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Denis Mukwege, Wins, EU Sakharov's Prize

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Denis Mukwege (/m?k?we??i/;[1] born 1 March 1955)[2][3] is a Congolese gynecologist. He founded and works in Panzi Hospital in Bukavu, where he specializes in the treatment of women who have been raped by armed rebels.[4] He has treated thousands of women who were victims of rape since the Second Congo War, some of them more than once, performing up to ten operations a day during his 18-hour working days.[4] According to The Globe and Mail, Mukwege is "likely the world's leading expert on repairing injuries of rape".[5]

In 2018, Mukwege and Nadia Murad were jointly awarded the Nobel Peace Prize for "their efforts to end the use of sexual violence as a weapon of war and armed conflict".[6]


Early life and education

Mukwege is the third of nine children born to a Pentecostal minister and his wife. He studied medicine because he wanted to heal the sick people for whom his father prayed, after seeing the complications of childbirth experienced by women in the Congo who had no access to specialist healthcare.[5]

After graduating with a medical degree from the University of Burundi in 1983, Mukwege worked as a pediatrician in the rural Lemera Hospital near Bukavu.[7][8] However, after seeing women patients who due to the absence of proper care often suffered pain, genital lesions, and obstetric fistula after giving birth, he studied gynaecology and obstetrics at the University of Angers, France, completing his medical residency in 1989.[7][8][9]

On 24 September 2015, he earned a PhD from Université libre de Bruxelles for his thesis on traumatic fistulas in the Eastern Region of the Democratic Republic of the Congo.[10]


After returning from studying in France, Mukwege continued working in the Lemera Hospital. After the First Congo War began, he returned to Bukavu due to violent incidents, and founded the Panzi Hospital in 1999.[9]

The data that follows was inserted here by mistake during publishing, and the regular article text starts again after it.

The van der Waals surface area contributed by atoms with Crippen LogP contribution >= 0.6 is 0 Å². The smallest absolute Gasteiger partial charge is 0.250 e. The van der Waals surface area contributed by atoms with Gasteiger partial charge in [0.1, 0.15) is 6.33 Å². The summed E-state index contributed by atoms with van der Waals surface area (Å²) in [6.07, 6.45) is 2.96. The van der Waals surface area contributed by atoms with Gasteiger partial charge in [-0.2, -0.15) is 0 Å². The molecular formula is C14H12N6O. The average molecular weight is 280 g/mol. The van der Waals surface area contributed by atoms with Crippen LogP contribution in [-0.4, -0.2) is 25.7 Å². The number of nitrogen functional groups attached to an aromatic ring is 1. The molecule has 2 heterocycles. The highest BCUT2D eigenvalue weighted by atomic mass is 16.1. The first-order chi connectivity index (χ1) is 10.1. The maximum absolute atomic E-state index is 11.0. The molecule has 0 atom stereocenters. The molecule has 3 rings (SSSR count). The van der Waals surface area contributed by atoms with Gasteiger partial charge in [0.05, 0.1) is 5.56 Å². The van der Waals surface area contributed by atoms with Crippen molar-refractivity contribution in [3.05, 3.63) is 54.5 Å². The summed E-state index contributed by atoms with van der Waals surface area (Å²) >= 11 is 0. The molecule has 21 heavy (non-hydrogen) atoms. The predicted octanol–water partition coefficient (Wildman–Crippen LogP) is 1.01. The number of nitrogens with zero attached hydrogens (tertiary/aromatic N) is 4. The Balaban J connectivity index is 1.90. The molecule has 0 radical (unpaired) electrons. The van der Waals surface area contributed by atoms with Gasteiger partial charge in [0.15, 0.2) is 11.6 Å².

Since its foundation, Panzi Hospital has treated more than 85,000 patients with complex gynecological damage and trauma, an estimated 60 percent of injuries has been caused by sexual violence. Most of the patients of that time were coming from conflict zones. Mukwege has described how his patients arrived at the hospital sometimes naked, usually in horrific condition.[5] When he observed that genital damaging was being used as a weapon of war in the conflict of the late 1990s between different armed groups, Mukwege devoted himself to reconstructive surgery to help female victims of sexual violence.[9] The German Institute for Medical Mission (DIFAEM) has been supporting Mukwege's work with funds and medicines.[11]

United Nations speech

See also: Sexual violence in the Democratic Republic of the Congo and Wartime sexual violence

In September 2012, Mukwege gave a speech at the United Nations where he condemned the mass rape occurring in the Democratic Republic of the Congo,[12] and criticized the Congolese government and other countries "for not doing enough to stop what he called 'an unjust war that has used violence against women and rape as a strategy of war'".[13]